Inner  Frontier
Cultivating Spiritual Presence

 

Inner Work


For the weeks of October 15, 2018

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Technology Change

(Change and the Changeless: 3)

What do all the dramatic and continuing changes in technology mean for our inner life, our spiritual practice? In one sense: nothing. The fundamental challenge remains essentially the same: to live in presence, with conscience guiding our actions, and kindness in our heart. Our spiritual development depends on our will and is not amenable to technology changes. You may consider that it is, for example with the use of psychoactive drugs. But those have been around for millennia and our current, spiritual best practice remains the same in their regard: namely, we do not use such drugs at all. Here we refer to LSD, psilocybin, marijuana, and the like.

But why? Don't these drugs open our inner world to higher possibilities? Perhaps. But there are serious spiritual costs involved. They make us spiritually dependent on them. Because our unaided inner work experience may seem to pale in comparison, we come to believe that our path upward requires drugs. It does not. Indeed, the drugs, at best, allow a temporary and fleeting step up. What we seek and need is permanent, at will, access to the higher, to the Sacred, permanent change of our level of being. Drugs cannot give us that and act as a dangerous detour from the way of lasting spiritual development.

Moreover, these drugs, including marijuana, hinder our spiritual development by disrupting and depleting the inner energies we need for our spiritual work. A temporary benefit becomes a deficit lasting well beyond the short-term effects of the drug. Our nascent soul suffers the consequences. The deleterious impacts of the drugs affect not only our energies, but also our will. Marijuana, for example, can sap our initiative, our discipline, our will to be, our will to pursue the truly transformative practices of the spirit. So much for psychoactive drugs.

Ever-improving medical technologies can, however, help our spiritual work by extending our lives. Spiritual transformation takes long, persistent inner work, decades of it. The more time we have of healthy, vigorous life, the more time we have to engage with the Sacred. The Sacred may not be subject to time, but we are. And even for those who do come to some degree of spiritual transformation, having more life afterward gives them more opportunity to contribute, to transform energies up the ladder.

The ongoing revolution in electronics and software has both advantages and disadvantages for our inner work. On the positive side, the new communications technologies allow us to learn about meditation, presence, prayer and so on, from a much broader array of readily-available sources than was possible before the internet. Electronic reminders can help us remember to be present, though they lose their effectiveness when we start ignoring them. The advent of intelligent robotics promises to provide more of us with the free time to engage in spiritual practices. Unlike presence, for example, many practices require us to focus solely on the practice, so we cannot be hard at work at our job at the same time. If automation and human productivity continue their march forward, we could well have more time available.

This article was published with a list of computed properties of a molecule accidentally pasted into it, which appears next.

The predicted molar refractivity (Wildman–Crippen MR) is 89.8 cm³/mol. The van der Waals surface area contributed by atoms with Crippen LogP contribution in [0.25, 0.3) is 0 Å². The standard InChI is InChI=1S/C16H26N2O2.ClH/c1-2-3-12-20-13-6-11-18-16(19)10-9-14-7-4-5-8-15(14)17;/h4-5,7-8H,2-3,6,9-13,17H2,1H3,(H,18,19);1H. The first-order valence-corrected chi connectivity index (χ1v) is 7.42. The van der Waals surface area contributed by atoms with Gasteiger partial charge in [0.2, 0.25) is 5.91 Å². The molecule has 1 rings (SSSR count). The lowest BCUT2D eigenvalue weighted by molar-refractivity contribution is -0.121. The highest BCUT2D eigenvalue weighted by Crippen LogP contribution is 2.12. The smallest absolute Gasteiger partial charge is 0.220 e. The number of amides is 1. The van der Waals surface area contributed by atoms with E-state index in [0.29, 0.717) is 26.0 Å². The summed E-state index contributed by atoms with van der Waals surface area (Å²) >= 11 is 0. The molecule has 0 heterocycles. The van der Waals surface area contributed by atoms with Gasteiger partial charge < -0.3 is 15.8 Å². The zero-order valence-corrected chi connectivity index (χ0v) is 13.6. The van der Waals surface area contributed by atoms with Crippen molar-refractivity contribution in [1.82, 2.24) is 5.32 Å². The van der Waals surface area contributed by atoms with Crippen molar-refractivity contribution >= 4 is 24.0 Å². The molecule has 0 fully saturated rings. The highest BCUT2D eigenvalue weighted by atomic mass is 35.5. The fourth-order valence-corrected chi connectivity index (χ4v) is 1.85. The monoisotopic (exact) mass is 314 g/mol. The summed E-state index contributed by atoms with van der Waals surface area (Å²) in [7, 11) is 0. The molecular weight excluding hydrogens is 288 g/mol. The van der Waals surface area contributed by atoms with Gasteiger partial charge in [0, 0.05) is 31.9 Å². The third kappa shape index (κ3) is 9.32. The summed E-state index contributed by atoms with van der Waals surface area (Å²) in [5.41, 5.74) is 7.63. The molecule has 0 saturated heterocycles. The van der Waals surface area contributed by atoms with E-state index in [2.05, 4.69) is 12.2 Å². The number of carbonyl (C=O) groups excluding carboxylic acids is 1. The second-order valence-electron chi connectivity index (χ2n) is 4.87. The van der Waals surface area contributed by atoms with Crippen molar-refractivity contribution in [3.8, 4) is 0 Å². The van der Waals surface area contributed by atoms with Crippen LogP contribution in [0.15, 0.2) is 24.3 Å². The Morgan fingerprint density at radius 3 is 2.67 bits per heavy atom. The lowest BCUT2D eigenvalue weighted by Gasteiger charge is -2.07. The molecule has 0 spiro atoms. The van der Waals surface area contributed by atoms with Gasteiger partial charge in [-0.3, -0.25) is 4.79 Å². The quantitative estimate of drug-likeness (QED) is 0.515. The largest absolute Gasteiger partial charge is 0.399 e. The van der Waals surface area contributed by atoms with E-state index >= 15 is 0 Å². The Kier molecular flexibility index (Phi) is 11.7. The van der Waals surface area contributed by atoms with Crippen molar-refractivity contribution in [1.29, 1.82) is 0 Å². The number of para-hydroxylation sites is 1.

On the problematic side, the ever-expanding array of entertainment presents a growing temptation to passivity. Can we be present while streaming the latest episode of our favorite series? Can we stay focused in the midst of all the texts, tweets, notifications, and emails coming at us? How will we use the time we recapture from our commute, when self-driving cars give us electronic chauffeurs?

Imagine you have an electronics-laden cap that can read your thoughts all your thoughts - and broadcast them to the people around you. Such a device, could it ever be developed, would prove to be a piece of technology that could actually help us in our spiritual development. It could prod us to be more constantly aware of our thoughts, because we would want to squash so many of them before anyone else knew about them. We would want to seek out and live in the inner stillness, first because, with nothing to broadcast, it would save us the embarrassment of making our most private ruminations public, and later because we would find the stillness so comforting and peaceful, open and connected. This could help us learn to live in that inner spaciousness behind our thoughts. In that mode of living, thoughts carry less charge and become light, ephemeral, and even non-existent. Our mind becomes quiet.

But we can create the effects of that device right now. We can focus on knowing our thoughts clearly and seeing which ones are merely automatically generated by our mental and emotional conditioning, and not the result of any intention on our part to think those thoughts. We can watch these rogue elements coursing through our mind, purporting to speak, or rather think, for us. And we can know that we are not our thoughts.

For this week, please work to develop your own natural technology of inner work, of noticing your thoughts as mere thoughts and letting them go, of being present in more and more of your life.


        

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